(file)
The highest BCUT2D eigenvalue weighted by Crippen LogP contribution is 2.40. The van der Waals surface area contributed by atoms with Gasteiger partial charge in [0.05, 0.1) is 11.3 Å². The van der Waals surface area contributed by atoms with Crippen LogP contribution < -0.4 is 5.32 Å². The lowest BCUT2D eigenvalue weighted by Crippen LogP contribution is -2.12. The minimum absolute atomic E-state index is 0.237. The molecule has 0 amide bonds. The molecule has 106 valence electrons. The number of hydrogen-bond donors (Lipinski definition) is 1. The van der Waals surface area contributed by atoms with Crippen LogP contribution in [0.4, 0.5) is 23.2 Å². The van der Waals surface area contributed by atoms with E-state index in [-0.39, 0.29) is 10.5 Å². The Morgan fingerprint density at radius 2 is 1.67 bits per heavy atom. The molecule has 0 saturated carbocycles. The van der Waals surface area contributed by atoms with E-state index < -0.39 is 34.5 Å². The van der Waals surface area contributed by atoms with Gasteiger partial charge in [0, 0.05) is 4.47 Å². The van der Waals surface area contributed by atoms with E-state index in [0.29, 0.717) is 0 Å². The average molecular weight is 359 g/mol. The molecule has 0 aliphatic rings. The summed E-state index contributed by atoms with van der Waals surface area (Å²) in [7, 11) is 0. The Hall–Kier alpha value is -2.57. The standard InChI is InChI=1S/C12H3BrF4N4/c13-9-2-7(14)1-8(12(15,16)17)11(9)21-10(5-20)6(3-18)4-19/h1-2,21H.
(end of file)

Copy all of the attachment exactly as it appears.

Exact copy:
The highest BCUT2D eigenvalue weighted by Crippen LogP contribution is 2.40. The van der Waals surface area contributed by atoms with Gasteiger partial charge in [0.05, 0.1) is 11.3 Å². The van der Waals surface area contributed by atoms with Crippen LogP contribution < -0.4 is 5.32 Å². The lowest BCUT2D eigenvalue weighted by Crippen LogP contribution is -2.12. The minimum absolute atomic E-state index is 0.237. The molecule has 0 amide bonds. The molecule has 106 valence electrons. The number of hydrogen-bond donors (Lipinski definition) is 1. The van der Waals surface area contributed by atoms with Crippen LogP contribution in [0.4, 0.5) is 23.2 Å². The van der Waals surface area contributed by atoms with E-state index in [-0.39, 0.29) is 10.5 Å². The Morgan fingerprint density at radius 2 is 1.67 bits per heavy atom. The molecule has 0 saturated carbocycles. The van der Waals surface area contributed by atoms with E-state index < -0.39 is 34.5 Å². The van der Waals surface area contributed by atoms with Gasteiger partial charge in [0, 0.05) is 4.47 Å². The van der Waals surface area contributed by atoms with E-state index in [0.29, 0.717) is 0 Å². The average molecular weight is 359 g/mol. The molecule has 0 aliphatic rings. The summed E-state index contributed by atoms with van der Waals surface area (Å²) in [7, 11) is 0. The Hall–Kier alpha value is -2.57. The standard InChI is InChI=1S/C12H3BrF4N4/c13-9-2-7(14)1-8(12(15,16)17)11(9)21-10(5-20)6(3-18)4-19/h1-2,21H.